Chief ADA vies for new judgeship
A prosecutor who works in Stanly and lives in Montgomery has decided to take advantage of recent legislation that merges the neighboring counties into a joint prosecutorial and judicial district.
Chief Assistant District Attorney T. Thai Vang announced plans to file for District Court judge, a third seat on the bench created after the passage of House Bill 717.
The legislation, sponsored by N.C. Rep. Justin Bur, R-Stanly, passed overwhelmingly in the General Assembly despite Gov. Roy Cooper’s veto.
In addition to the District Court judgeship, the law adds a second judge for Superior Court. The merger also adds a sixth assistant prosecutor to the two-county district.
If Vang has his way, District Attorney Lynn Clodfelter will need to hire his replacement as he launches a campaign for the bench.
Election for the District Court judge occurs in November, with the office beginning Jan. 1, 2019.
Filing for the seat begins at noon Monday and runs through noon Friday.
According to Vang, a Republican, he has been preparing for this opportunity for years.
“I manage the assistant district attorneys in Stanly County and serve as a liaison for this office with all the law enforcement agencies in this county as well as federal and state authorities,” Vang said.
“I’m one of the few assistant district attorneys, prior to Stanly County being a stand-alone prosecutorial district, who have spent time prosecuting cases in all three counties (Stanly, Anson and Richmond). I have tried hundreds of cases in district court in Stanly, Richmond and Anson County. I am routinely called upon as a conflict prosecutor, meaning that I am assigned cases from other districts when there are conflicts,” he added.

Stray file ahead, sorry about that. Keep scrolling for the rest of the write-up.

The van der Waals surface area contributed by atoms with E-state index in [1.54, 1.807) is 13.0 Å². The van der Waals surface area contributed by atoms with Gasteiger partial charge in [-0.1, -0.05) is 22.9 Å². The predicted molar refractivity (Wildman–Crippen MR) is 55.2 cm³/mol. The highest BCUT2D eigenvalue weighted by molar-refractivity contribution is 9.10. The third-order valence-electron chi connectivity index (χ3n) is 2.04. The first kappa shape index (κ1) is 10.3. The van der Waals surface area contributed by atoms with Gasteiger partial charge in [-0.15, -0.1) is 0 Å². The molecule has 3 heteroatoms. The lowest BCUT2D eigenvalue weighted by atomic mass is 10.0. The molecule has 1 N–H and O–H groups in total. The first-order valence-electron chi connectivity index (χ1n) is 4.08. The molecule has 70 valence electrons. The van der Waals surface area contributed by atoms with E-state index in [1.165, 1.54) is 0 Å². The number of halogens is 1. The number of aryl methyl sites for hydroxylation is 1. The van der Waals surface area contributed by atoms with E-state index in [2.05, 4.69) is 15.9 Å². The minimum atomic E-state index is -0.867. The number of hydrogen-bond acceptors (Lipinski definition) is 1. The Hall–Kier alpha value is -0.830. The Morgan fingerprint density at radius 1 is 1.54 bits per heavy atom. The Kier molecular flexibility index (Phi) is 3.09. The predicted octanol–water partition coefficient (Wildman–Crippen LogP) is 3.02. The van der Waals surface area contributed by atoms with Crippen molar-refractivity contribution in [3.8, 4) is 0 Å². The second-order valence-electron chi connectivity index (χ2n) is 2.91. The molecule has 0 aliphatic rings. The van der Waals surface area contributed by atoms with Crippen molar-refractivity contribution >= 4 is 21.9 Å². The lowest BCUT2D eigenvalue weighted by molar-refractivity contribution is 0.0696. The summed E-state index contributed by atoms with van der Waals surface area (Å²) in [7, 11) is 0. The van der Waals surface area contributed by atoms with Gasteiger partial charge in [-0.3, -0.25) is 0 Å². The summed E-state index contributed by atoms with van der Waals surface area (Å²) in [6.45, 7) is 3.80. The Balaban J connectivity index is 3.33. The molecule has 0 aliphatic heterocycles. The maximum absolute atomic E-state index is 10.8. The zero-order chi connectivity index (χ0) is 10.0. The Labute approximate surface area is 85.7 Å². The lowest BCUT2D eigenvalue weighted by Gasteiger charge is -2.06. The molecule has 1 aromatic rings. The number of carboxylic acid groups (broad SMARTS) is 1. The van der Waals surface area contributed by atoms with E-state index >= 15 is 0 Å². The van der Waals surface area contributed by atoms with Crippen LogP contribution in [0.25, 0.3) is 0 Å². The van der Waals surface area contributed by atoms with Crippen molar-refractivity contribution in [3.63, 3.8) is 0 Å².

Along with his experience in District Court, Vang claims to have handled more than 30 jury cases in Superior Court.
“I’ve handled everything from speeding tickets all the way up to a first degree murder trial,” Vang said. “I strongly believe that my years as a litigator in both criminal and civil law has provided me with the knowledge, experience and temperament to be a district court judge. As a district court judge, I will be fair, impartial and strive for justice.”
Although the loss of Vang will leave a void in the DA’s office, Clodfelter said, he supports and endorses Vang as ideal for the bench.
“Thai has an outstanding knowledge of the law and criminal procedure, will bring more than 10 years of courtroom experience to the trial bench, both from private practice, and as a lead prosecutor with many District Court and Superior Court jury trials under his belt,” Clodfelter said.
While judgeships have since become partisan offices in North Carolina, Vang realizes the importance of leaving politics outside the courtroom.
“As a judge, I understand it is essential to be unbiased and impartial to any parties appearing before the court,” Vang said.
A graduate of West Montgomery High School, Vang obtained a bachelor of arts degree in English from George Washington University and later earned a law degree from N.C. Central University in 2005.
He first worked in private practice in South Carolina before returning to Montgomery County with his wife.
Along with his duties in the District Attorney’s Office, Vang and his wife own and operate a working farm.
They have four children, ages 8, 6, 3 and a newborn.
Between his humble roots and career as a prosecutor and farmer, Clodfelter said Vang’s diverse background makes him an ideal fit as a District Court judge in the newly merged Stanly-Montgomery judicial district.
Contact Ritchie Starnes at 704-754-5076 or email@example.com.